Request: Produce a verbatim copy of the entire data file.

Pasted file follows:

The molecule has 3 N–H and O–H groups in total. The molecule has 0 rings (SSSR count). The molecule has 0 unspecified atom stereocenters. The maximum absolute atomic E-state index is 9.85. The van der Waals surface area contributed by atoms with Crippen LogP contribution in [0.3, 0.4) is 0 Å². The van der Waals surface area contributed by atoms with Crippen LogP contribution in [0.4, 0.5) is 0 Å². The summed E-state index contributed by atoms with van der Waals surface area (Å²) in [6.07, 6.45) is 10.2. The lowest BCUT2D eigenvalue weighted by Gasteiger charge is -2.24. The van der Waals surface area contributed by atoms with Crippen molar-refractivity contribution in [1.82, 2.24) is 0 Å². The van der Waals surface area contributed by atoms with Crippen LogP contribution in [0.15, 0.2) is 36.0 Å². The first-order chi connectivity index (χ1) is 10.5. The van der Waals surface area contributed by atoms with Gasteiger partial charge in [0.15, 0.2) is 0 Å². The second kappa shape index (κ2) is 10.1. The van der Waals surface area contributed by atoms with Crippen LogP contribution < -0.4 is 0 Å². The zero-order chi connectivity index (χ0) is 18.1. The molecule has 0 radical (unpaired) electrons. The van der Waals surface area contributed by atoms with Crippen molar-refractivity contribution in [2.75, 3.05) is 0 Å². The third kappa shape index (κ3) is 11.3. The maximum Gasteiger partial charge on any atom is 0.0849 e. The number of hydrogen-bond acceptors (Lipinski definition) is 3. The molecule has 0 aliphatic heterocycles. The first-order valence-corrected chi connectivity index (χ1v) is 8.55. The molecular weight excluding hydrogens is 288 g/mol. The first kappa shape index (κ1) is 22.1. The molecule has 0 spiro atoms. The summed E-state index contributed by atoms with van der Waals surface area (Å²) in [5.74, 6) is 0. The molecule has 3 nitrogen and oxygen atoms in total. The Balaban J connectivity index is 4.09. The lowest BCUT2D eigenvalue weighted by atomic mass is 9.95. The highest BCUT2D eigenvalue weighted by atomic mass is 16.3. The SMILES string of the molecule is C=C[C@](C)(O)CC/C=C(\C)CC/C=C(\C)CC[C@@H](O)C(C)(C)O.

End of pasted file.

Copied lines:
The molecule has 3 N–H and O–H groups in total. The molecule has 0 rings (SSSR count). The molecule has 0 unspecified atom stereocenters. The maximum absolute atomic E-state index is 9.85. The van der Waals surface area contributed by atoms with Crippen LogP contribution in [0.3, 0.4) is 0 Å². The van der Waals surface area contributed by atoms with Crippen LogP contribution in [0.4, 0.5) is 0 Å². The summed E-state index contributed by atoms with van der Waals surface area (Å²) in [6.07, 6.45) is 10.2. The lowest BCUT2D eigenvalue weighted by Gasteiger charge is -2.24. The van der Waals surface area contributed by atoms with Crippen molar-refractivity contribution in [1.82, 2.24) is 0 Å². The van der Waals surface area contributed by atoms with Crippen LogP contribution in [0.15, 0.2) is 36.0 Å². The first-order chi connectivity index (χ1) is 10.5. The van der Waals surface area contributed by atoms with Gasteiger partial charge in [0.15, 0.2) is 0 Å². The second kappa shape index (κ2) is 10.1. The van der Waals surface area contributed by atoms with Crippen LogP contribution < -0.4 is 0 Å². The zero-order chi connectivity index (χ0) is 18.1. The molecule has 0 radical (unpaired) electrons. The van der Waals surface area contributed by atoms with Crippen molar-refractivity contribution in [2.75, 3.05) is 0 Å². The third kappa shape index (κ3) is 11.3. The maximum Gasteiger partial charge on any atom is 0.0849 e. The number of hydrogen-bond acceptors (Lipinski definition) is 3. The molecule has 0 aliphatic heterocycles. The first-order valence-corrected chi connectivity index (χ1v) is 8.55. The molecular weight excluding hydrogens is 288 g/mol. The first kappa shape index (κ1) is 22.1. The molecule has 0 spiro atoms. The summed E-state index contributed by atoms with van der Waals surface area (Å²) in [5.74, 6) is 0. The molecule has 3 nitrogen and oxygen atoms in total. The Balaban J connectivity index is 4.09. The lowest BCUT2D eigenvalue weighted by atomic mass is 9.95. The highest BCUT2D eigenvalue weighted by atomic mass is 16.3. The SMILES string of the molecule is C=C[C@](C)(O)CC/C=C(\C)CC/C=C(\C)CC[C@@H](O)C(C)(C)O.